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Posts Tagged ‘Catholic Voices’

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The Catholic Voices Blog seems to be posting a bit more regularly over the last few weeks. It’s a good source of information and comment on some of the fraught cultural and political issues of the day. You can visit here, and sign up for email feeds in the right-hand column.

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I’ve posted about the Catholic Voices project a few times recently. See here about the launch of their book; and here for a history of the project on audio.

If you have been interested in the work they do, and wondered if you could get involved in any way, applications are now open for the Third National Speakers Training, which is taking place in the West of England over three weekends between September and December 2012.

Here is the text from their website.

Catholic Voices was originally created for the 2010 papal visit, when 25 ‘ordinary’ Catholics received training in communications techniques and media skills, as well as in-depth briefings on the neuralgic issues behind most news stories concerning the Church. The ‘Catholic Voices’ appeared on more than 100 programmes at the time of the visit, and continue to give interviews on TV and radio. The project has led to books, similar projects abroad, the Catholic Voices ‘Academy’, regular communications workshops and talks, and the enthusiastic backing of both bishops and broadcasters.

The heart of the project remains our ambition to create, each year, a growing number of trained Catholic Voices (CVs) who, together with the original team, make themselves available to comment on radio and television. In Autumn last year a second ‘National Speakers’ Training’ took place in Leeds over three weekends; the 18 new CVs have joined the original CVs in making regular media appearances (many of which are recorded and uploaded to this website).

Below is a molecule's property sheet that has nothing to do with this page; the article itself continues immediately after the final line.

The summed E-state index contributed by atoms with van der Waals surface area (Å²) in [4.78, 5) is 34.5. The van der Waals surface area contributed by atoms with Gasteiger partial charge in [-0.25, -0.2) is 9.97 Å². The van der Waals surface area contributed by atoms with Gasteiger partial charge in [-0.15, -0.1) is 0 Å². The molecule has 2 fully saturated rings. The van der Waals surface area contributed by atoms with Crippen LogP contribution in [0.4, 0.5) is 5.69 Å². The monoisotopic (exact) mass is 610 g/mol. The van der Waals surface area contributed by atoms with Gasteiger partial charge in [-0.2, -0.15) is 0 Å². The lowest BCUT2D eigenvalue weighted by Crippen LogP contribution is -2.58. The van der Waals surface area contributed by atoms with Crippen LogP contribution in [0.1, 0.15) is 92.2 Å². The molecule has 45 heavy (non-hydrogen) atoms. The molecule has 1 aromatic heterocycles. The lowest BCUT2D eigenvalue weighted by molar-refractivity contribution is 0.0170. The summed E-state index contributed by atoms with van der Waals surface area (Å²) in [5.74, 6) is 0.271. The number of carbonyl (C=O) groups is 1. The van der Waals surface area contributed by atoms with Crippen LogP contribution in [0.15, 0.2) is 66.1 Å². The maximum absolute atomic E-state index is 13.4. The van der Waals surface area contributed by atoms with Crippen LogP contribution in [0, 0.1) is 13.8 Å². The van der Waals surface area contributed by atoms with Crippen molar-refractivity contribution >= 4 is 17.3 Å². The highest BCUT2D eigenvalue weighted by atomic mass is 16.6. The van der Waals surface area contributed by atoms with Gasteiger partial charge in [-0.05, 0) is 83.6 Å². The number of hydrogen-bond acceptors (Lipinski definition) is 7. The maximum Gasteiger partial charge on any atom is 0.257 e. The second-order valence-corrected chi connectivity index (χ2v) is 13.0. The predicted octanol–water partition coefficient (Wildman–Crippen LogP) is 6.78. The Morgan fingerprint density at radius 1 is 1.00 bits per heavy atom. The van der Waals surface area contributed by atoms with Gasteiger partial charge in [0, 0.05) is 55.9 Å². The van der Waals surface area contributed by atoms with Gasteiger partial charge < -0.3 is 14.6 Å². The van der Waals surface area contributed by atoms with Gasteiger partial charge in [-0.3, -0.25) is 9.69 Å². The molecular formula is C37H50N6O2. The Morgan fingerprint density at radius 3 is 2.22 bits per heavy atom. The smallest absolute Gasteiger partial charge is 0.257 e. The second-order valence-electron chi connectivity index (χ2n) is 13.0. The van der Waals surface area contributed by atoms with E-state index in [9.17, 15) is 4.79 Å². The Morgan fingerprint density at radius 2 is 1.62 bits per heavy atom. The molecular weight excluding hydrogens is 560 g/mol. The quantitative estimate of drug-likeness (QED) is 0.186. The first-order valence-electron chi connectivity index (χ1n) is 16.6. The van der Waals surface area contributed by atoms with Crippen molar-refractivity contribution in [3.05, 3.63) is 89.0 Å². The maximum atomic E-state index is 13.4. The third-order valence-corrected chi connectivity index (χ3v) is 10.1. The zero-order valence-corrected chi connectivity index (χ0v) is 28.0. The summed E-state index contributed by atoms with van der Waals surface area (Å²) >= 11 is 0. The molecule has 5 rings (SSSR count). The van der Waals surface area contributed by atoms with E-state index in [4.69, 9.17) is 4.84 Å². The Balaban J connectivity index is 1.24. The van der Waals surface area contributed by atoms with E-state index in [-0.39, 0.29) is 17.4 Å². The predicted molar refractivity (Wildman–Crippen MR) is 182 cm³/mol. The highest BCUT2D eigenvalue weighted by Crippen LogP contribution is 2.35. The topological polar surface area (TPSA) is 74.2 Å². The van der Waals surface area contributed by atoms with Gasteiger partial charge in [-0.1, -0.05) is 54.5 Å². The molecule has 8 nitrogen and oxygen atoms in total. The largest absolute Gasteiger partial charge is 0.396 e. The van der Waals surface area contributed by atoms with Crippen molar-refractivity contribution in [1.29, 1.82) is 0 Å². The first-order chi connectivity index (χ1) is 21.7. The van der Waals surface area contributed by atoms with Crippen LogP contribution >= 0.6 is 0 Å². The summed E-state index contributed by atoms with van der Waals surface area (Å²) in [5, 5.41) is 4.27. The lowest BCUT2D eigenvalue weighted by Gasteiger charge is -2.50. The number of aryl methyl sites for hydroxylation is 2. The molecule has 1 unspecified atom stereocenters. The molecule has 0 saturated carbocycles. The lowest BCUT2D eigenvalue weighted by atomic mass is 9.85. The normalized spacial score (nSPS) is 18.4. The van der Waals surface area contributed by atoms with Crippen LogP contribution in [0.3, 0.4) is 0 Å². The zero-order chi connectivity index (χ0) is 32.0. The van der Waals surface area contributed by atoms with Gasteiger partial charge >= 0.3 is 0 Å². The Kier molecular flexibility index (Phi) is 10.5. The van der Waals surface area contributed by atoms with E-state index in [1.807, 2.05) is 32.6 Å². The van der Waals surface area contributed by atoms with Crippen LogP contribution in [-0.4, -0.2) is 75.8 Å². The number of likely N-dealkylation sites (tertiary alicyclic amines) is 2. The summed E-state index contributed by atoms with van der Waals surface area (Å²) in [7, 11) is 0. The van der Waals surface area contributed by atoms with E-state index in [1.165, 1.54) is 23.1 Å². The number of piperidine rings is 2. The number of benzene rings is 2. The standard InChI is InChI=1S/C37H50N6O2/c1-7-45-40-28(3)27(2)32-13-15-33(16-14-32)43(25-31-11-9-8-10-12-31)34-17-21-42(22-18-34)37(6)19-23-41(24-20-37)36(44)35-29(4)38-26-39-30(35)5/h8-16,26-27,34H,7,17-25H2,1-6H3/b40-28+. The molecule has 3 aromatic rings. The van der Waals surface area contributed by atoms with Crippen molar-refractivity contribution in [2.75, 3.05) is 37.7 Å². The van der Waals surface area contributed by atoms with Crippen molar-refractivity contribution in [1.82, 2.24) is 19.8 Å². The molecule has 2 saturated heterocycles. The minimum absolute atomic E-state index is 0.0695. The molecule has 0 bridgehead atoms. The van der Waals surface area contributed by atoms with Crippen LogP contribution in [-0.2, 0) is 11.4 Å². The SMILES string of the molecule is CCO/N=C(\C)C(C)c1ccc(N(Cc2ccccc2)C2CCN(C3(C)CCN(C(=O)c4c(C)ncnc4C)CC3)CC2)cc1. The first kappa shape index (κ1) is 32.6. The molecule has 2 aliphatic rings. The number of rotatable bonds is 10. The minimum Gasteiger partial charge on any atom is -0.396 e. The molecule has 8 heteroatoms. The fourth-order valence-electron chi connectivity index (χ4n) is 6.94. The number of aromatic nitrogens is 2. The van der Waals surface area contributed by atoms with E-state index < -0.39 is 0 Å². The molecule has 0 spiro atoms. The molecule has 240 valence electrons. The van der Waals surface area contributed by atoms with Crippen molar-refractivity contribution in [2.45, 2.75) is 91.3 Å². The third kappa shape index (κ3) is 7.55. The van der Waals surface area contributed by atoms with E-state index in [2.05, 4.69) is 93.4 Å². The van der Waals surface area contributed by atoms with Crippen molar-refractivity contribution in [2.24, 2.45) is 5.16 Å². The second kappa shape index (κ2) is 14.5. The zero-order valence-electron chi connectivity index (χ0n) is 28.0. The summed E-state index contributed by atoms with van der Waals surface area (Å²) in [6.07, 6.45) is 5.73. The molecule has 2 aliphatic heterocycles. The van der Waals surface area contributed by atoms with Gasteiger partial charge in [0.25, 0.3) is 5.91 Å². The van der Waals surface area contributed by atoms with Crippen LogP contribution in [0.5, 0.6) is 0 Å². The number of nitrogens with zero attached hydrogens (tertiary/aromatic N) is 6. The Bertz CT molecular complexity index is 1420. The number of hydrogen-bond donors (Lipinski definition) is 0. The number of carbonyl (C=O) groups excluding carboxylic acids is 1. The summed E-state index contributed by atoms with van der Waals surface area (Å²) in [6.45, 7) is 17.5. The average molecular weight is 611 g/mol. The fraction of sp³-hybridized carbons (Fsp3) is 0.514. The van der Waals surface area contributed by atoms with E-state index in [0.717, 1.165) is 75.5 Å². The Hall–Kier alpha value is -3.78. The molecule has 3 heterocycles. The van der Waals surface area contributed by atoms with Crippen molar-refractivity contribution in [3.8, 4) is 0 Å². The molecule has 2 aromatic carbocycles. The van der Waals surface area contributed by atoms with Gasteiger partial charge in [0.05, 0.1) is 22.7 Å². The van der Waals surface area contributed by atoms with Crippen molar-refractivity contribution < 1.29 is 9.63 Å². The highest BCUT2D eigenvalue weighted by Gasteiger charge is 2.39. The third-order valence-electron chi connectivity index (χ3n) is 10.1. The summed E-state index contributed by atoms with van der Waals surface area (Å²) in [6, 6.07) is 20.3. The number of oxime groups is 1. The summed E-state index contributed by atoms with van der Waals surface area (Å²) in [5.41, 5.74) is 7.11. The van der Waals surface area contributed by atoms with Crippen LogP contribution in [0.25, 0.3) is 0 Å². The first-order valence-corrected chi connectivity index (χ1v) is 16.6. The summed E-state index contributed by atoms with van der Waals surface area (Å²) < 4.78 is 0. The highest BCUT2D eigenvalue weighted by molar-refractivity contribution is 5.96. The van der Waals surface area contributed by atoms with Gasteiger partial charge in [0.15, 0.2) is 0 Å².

This year, the third National Speakers’ Training will be held, following the same three-weekend format, at retreat houses in Clifton and Plymouth dioceses (Emmaus in Bristol, Ammerdown nr Bath, and Buckfast Abbey in Devon). Although we hope to receive applications from these and neighbouring dioceses (Menevia, Cardiff, etc.) you are welcome to apply from anywhere in England and Wales. The training is free, but we ask participants to pay for their travel and accommodation if they are able.

We welcome applications from any practising, committed Catholics aged between 20 and 45; who are available on all three training weekends and one of the interview dates; who believe they may have a calling as a Catholic Voice; and who will offer themselves after the training for interviews on a variety of topics.

Dates: Interviews will be on 10 September in Bristol and 15 September in London. The three residential weekends, each lasting from Friday evening to Sunday afternoon, will be: 21-23 September, 19-21 October, and 14-16 December.

If you would like to be considered for the CV national speakers’ training, please email info@catholicvoices.org.uk for an application form and further details. Deadline for applications is 20 July 2012. In the meantime, please direct any queries to the same email address.

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The second part of my recent study day on the New Evangelisation was about what it looks like in practice. Instead of theorising, I looked at five UK projects that I happen to have stumbled across over the last few years. All of them, at least in some implicit way, are a response to the Church’s call to be involved in the New Evangelisation. The five initiatives are: Spirit in the City, St Patrick’s Evangelisation School, Youth 2000, Catholic Voices and Ten Ten Theatre.

St Patrick's Church, Soho Square, home to SPES